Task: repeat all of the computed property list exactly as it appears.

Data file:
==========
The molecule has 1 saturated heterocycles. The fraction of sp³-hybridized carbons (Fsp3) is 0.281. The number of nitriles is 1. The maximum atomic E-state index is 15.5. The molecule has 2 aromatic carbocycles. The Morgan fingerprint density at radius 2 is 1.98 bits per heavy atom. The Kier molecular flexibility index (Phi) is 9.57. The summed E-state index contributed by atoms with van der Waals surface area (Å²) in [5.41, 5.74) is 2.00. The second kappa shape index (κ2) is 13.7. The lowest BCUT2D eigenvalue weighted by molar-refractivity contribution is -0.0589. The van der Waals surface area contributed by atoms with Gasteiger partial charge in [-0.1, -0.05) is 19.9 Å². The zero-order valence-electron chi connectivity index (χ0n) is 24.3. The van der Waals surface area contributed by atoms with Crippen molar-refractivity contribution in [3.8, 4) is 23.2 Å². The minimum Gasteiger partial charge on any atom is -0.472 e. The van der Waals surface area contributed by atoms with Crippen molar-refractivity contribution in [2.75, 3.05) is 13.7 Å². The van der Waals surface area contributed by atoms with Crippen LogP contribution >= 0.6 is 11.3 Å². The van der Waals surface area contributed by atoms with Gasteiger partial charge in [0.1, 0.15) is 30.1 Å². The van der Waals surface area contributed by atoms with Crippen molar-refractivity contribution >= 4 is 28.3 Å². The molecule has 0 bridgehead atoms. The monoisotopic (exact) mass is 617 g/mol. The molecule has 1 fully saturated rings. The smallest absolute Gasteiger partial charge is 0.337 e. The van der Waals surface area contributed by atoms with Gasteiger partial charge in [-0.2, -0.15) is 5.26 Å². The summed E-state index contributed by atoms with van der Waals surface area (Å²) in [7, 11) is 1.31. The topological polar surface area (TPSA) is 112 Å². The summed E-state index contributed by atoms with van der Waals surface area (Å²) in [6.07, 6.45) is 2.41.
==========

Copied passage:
The molecule has 1 saturated heterocycles. The fraction of sp³-hybridized carbons (Fsp3) is 0.281. The number of nitriles is 1. The maximum atomic E-state index is 15.5. The molecule has 2 aromatic carbocycles. The Morgan fingerprint density at radius 2 is 1.98 bits per heavy atom. The Kier molecular flexibility index (Phi) is 9.57. The summed E-state index contributed by atoms with van der Waals surface area (Å²) in [5.41, 5.74) is 2.00. The second kappa shape index (κ2) is 13.7. The lowest BCUT2D eigenvalue weighted by molar-refractivity contribution is -0.0589. The van der Waals surface area contributed by atoms with Gasteiger partial charge in [-0.1, -0.05) is 19.9 Å². The zero-order valence-electron chi connectivity index (χ0n) is 24.3. The van der Waals surface area contributed by atoms with Crippen molar-refractivity contribution in [3.8, 4) is 23.2 Å². The minimum Gasteiger partial charge on any atom is -0.472 e. The van der Waals surface area contributed by atoms with Crippen molar-refractivity contribution in [2.75, 3.05) is 13.7 Å². The van der Waals surface area contributed by atoms with Crippen LogP contribution >= 0.6 is 11.3 Å². The van der Waals surface area contributed by atoms with Gasteiger partial charge in [0.1, 0.15) is 30.1 Å². The van der Waals surface area contributed by atoms with Crippen molar-refractivity contribution >= 4 is 28.3 Å². The molecule has 0 bridgehead atoms. The monoisotopic (exact) mass is 617 g/mol. The molecule has 1 fully saturated rings. The smallest absolute Gasteiger partial charge is 0.337 e. The van der Waals surface area contributed by atoms with Gasteiger partial charge in [-0.2, -0.15) is 5.26 Å². The summed E-state index contributed by atoms with van der Waals surface area (Å²) in [7, 11) is 1.31. The topological polar surface area (TPSA) is 112 Å². The summed E-state index contributed by atoms with van der Waals surface area (Å²) in [6.07, 6.45) is 2.41.